Search This Blog

Thursday, March 22, 2012

The Norman Conquest

More from the Vault Dept.: In an earlier piece I posted today, former Proctor’s Theater artistic director Dennis Madden noted (in 1987) that his pursuit of a recital by opera star Jessye Norman “was a three-year project. I wanted her ever since Musical America yearbook named her Artist of the Year. She doesn’t do a lot of recitals.” She sang at the Schenectady theater on Mon., Feb. 2, 1987. In the week leading to her recital, even as she was performing to full houses at the Metropolitan Opera, ticket sales were abysmal. Two days following her Proctor's appearance, Norman was scheduled to repeat the program at Carnegie Hall, which sold out well in advance, and with such demand that another hundred seats were sold onstage. And Carnegie Hall is the same size as Proctor's. Ultimately, something like 600 tickets were sold. And 600 smart people enjoyed the program I describe below.


JESSYE NORMAN IS A POET. She proved it in the course of her song recital at Proctor’s Theatre Monday night. Sure, she’s a top-ranking soprano – but you don’t get up to be a brigadier general in the opera world without something in addition to a fine voice.

With Norman, it’s simple and obvious. She adores the songs she sings. She explores them, crawls into the viscera of each and discovers truths that aren’t apparent on the page.

And then she woos and captures her audience with her insights.

If local opera fans had any problem with the recital, it was in the programming. Not designed to win the heart of the aria fanatic, it featured a diverse collection of songs by Mahler, Berg, Poulenc, Quilter, and Ives.

Such a program really is a relief from the “Best of” line-up you get on big-deal television shindigs; unfortunately, there isn’t as keen a following.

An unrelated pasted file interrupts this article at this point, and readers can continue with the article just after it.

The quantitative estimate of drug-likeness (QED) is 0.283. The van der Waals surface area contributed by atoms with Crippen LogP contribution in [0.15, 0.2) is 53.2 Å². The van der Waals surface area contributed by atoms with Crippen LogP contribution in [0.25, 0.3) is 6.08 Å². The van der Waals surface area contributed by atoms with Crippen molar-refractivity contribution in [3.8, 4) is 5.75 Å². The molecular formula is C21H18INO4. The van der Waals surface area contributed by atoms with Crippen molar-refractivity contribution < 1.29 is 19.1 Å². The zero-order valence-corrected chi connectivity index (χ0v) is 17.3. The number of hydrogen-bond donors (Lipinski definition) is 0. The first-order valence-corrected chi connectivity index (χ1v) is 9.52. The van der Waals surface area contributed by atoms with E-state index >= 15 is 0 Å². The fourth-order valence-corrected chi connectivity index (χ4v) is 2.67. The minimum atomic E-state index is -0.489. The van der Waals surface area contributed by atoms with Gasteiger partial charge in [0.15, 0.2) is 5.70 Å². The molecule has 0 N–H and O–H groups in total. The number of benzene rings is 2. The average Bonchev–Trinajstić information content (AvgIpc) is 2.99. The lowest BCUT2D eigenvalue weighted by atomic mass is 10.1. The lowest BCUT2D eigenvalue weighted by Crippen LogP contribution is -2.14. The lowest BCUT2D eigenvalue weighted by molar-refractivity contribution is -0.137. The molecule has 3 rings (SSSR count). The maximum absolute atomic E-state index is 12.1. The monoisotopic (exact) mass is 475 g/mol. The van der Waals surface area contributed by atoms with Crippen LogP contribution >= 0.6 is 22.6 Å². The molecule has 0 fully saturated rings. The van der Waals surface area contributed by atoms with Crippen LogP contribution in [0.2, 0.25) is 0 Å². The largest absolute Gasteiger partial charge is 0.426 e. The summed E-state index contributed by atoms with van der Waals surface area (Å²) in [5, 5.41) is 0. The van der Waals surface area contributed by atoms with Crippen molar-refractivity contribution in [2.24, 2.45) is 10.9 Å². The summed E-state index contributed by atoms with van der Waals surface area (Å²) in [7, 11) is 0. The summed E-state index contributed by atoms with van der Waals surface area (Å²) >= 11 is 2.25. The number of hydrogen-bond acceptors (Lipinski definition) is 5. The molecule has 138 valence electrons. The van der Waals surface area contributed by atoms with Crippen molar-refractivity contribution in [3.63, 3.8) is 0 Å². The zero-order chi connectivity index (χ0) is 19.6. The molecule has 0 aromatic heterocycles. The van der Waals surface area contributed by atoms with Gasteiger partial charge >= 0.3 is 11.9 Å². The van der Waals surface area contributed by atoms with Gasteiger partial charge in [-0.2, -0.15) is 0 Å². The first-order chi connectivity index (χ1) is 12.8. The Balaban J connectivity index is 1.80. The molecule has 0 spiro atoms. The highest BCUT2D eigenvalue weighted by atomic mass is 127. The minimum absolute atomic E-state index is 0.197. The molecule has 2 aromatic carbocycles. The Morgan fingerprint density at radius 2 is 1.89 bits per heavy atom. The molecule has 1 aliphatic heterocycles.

Pianist Geoffrey Parsons deserves a big slice of the credit for the success of Norman’s recital; from the first number, Haydn’s “Arianna a Naxos,” he proved to be a skilled equal partner in the conception and delivery of every song.

Norman swept onstage with all the dignity and none of the hauteur of a diva, gorgeously draped in a colorful, diaphanous gown.

She has a multitude of shadings with which to color the selections, a technique that not only served to distinguish the various episodes of the Haydn cantata but also to shape each song in the Mahler-Berg set.

Four selections from Gustav Mahler’s “Des Knabes Wunderhorn” were deftly twined with five songs by Alban Berg, and it was in the latter’s work that Norman was most surprising. Beginning with a setting of Rilke’s “Liebe,” she proved that there need be nothing austere about Berg interpretation. The styling she gave it was reminiscent of a German cabaret of the 20s, sassy and rhythmic. “Schliesse mir die Augen beide,” on the other hand (in the first of two settings she sang) was a delicate lullaby, in contrast to the atonal version Berg wrote almost two decades later.

The second half began with four Poulenc songs, the first, “Voyage à Paris,” sung with the kind of humor you wish you could find in a tour-bus guide. The set wound through the slow (“Montparnasse”) and contemplative (“La Grenouillere”) before zipping out in a patter song (“Avant le Cinema”).

To intersperse songs by Charles Ives and Roger Quilter is to prove how Victorian Quilter’s settings really were: the contrast to the more free-flowing Ives was astounding.

A haunting selection from “The Incantation” was magical; “Memories” ran a gamut from the broadly comic (“Very Pleasant”), to wistful song (“Rather Sad”) so unabashedly sentimental that there were a lot of eyes being discreetly dabbed, mine included.

Quilter, on the other hand, gave us such sturdy thoughts as “Blow, blow thou winter wind” and the concert closer, “Love’s Philosophy,” a kind of secular “Onward, Christian Soldiers” that resulted in a standing ovation.

The three encores, insisted upon by the happy house, included Norman’s trademark “He’s Got the Whole World in His Hands” and the up-tempo spiritual “Great Day.” 

– Schenectady Daily Gazette, February 3, 1987

No comments: